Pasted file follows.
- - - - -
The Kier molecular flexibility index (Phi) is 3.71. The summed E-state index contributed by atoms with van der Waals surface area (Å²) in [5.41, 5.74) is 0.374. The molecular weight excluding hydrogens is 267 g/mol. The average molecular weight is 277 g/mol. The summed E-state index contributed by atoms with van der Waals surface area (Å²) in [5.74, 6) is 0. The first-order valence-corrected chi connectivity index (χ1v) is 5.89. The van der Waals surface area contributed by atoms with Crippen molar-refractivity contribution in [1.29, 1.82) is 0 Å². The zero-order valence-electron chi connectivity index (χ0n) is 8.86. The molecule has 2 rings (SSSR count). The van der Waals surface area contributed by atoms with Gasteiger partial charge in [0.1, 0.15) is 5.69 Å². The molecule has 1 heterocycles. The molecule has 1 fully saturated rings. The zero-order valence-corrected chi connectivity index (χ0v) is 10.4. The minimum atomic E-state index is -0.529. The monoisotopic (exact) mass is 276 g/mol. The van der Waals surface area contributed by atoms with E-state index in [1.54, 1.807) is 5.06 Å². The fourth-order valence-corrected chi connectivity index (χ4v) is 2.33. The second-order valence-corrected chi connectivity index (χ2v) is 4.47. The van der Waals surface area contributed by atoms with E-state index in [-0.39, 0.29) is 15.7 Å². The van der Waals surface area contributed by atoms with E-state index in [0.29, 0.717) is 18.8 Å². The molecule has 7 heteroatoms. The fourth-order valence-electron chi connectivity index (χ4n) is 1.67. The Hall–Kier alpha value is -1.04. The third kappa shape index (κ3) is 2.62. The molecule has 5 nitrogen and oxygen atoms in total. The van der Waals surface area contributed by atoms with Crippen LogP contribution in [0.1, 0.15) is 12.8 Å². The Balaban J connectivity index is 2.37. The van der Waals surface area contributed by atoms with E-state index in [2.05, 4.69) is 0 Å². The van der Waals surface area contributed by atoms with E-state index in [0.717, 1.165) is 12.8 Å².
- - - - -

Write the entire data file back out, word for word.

The Kier molecular flexibility index (Phi) is 3.71. The summed E-state index contributed by atoms with van der Waals surface area (Å²) in [5.41, 5.74) is 0.374. The molecular weight excluding hydrogens is 267 g/mol. The average molecular weight is 277 g/mol. The summed E-state index contributed by atoms with van der Waals surface area (Å²) in [5.74, 6) is 0. The first-order valence-corrected chi connectivity index (χ1v) is 5.89. The van der Waals surface area contributed by atoms with Crippen molar-refractivity contribution in [1.29, 1.82) is 0 Å². The zero-order valence-electron chi connectivity index (χ0n) is 8.86. The molecule has 2 rings (SSSR count). The van der Waals surface area contributed by atoms with Gasteiger partial charge in [0.1, 0.15) is 5.69 Å². The molecule has 1 heterocycles. The molecule has 1 fully saturated rings. The zero-order valence-corrected chi connectivity index (χ0v) is 10.4. The minimum atomic E-state index is -0.529. The monoisotopic (exact) mass is 276 g/mol. The van der Waals surface area contributed by atoms with E-state index in [1.54, 1.807) is 5.06 Å². The fourth-order valence-corrected chi connectivity index (χ4v) is 2.33. The second-order valence-corrected chi connectivity index (χ2v) is 4.47. The van der Waals surface area contributed by atoms with E-state index in [-0.39, 0.29) is 15.7 Å². The van der Waals surface area contributed by atoms with E-state index in [0.29, 0.717) is 18.8 Å². The molecule has 7 heteroatoms. The fourth-order valence-electron chi connectivity index (χ4n) is 1.67. The Hall–Kier alpha value is -1.04. The third kappa shape index (κ3) is 2.62. The molecule has 5 nitrogen and oxygen atoms in total. The van der Waals surface area contributed by atoms with Crippen LogP contribution in [0.1, 0.15) is 12.8 Å². The Balaban J connectivity index is 2.37. The van der Waals surface area contributed by atoms with E-state index in [2.05, 4.69) is 0 Å². The van der Waals surface area contributed by atoms with E-state index in [0.717, 1.165) is 12.8 Å².